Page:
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WHO recommends Oxford malaria vaccine for children

2 October 2023

Malaria kills over 600,000 people every year. 96% of all deaths are reported in Africa and 80% of those fatalities are in children under the age of five. Children are most vulnerable to malaria because their bodies have not yet developed the immunity to fight the parasite which destroys red blood cells. In severe cases, a malaria infection can cause anaemia, mental confusion, shortness of breath, organ failure (especially kidneys), and death. Today’s announcement by the World Health Organisation (WHO) will bring hope to Africans that this deadly disease can finally be contained.

WHO has formally recommended a new malaria vaccine called R21/Matrix-M™, which was developed by the University of Oxford’s Jenner Institute and the Serum Institute of India. Serum Institute of India will initially produce up to 100m doses per year and expects to double capacity over the next two years. The vaccine is the result of 30 years of research by the Jenner Institute, which is an incredibly long time considering it took less than a year to develop COVID-19 vaccines and vaccine development takes on average 10-15 years.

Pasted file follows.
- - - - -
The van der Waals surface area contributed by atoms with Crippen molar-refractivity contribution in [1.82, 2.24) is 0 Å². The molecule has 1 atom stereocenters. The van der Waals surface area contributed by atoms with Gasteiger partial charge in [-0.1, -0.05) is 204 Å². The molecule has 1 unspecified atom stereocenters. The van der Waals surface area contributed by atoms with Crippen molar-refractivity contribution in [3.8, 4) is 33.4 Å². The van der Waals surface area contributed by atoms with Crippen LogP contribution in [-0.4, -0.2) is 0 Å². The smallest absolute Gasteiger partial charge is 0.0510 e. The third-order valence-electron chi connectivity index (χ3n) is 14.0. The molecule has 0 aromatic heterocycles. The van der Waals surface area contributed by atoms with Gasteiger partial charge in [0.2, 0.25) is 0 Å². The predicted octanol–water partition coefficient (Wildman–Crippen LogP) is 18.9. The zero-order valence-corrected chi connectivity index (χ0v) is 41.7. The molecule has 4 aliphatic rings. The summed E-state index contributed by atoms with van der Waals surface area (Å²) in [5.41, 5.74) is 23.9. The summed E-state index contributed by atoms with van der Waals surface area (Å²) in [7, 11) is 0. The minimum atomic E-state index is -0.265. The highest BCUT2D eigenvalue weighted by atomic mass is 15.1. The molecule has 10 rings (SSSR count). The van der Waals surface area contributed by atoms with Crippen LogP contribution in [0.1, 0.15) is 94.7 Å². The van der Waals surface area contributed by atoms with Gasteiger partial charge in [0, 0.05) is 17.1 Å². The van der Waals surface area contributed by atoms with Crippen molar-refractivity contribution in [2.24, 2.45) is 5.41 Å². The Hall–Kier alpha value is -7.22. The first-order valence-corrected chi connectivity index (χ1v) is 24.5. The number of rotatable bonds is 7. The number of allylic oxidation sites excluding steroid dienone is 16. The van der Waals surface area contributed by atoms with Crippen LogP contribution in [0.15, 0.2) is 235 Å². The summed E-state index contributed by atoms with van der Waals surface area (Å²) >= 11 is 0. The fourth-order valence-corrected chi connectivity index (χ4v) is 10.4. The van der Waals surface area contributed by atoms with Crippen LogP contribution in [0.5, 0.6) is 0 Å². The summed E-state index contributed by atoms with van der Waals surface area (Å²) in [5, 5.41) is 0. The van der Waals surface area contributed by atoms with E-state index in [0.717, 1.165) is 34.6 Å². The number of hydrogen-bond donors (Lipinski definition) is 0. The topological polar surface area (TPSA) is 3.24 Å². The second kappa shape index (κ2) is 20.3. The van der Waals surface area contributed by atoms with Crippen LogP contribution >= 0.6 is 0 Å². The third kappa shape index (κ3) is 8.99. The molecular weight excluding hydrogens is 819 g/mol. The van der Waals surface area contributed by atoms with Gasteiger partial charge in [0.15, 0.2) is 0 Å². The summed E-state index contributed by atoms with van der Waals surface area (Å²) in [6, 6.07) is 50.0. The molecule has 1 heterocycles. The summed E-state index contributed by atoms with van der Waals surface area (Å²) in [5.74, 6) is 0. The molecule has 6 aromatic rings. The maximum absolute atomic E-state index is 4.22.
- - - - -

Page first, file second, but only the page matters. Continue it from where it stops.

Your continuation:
Malaria kills more than half a million children every year. The malaria vaccine will stop robbing them of a future. Photo credit: Shutterstock/ Riccardo Mayer
Malaria kills more than half a million children every year. The malaria vaccine will stop robbing them of a future. Photo credit: Shutterstock/ Riccardo Mayer

The R21/Matrix-M™ has already been approved for use in Ghana, Nigeria and more recently, Burkina Faso. The WHO recommendation comes after the successful completion of a one-year clinical trial involving 4,800 children in Burkina Faso, Kenya, Mali and Tanzania. The efficacy of the vaccine ranges from 68-75% with three doses and a fourth dose a year later is required to maintain efficacy. This will be Africa’s equivalent of the annual flu shot. More importantly, the R21/Matrix-M™ is affordably priced at $2-4 per dose. The R21/Matrix-M™ will be available across Africa by mid-2024.

This is the second vaccine that WHO has recommended. It approved the use of the RTS,S/AS01 vaccine in 2021 following successful clinical trials in Ghana, Kenya and Malawi. Africa will receive 18 million doses of RTS,S/AS01  between 2023-25 and allocations were made for the following countries: Benin, Burkina Faso, Burundi, Cameroon, Democratic Republic of the Congo, Liberia, Niger, Sierra Leone and Uganda.

WHO reported that at least 28 African countries would include the malaria vaccine in the national immunization programmes, which will protect vulnerable children and save lives.

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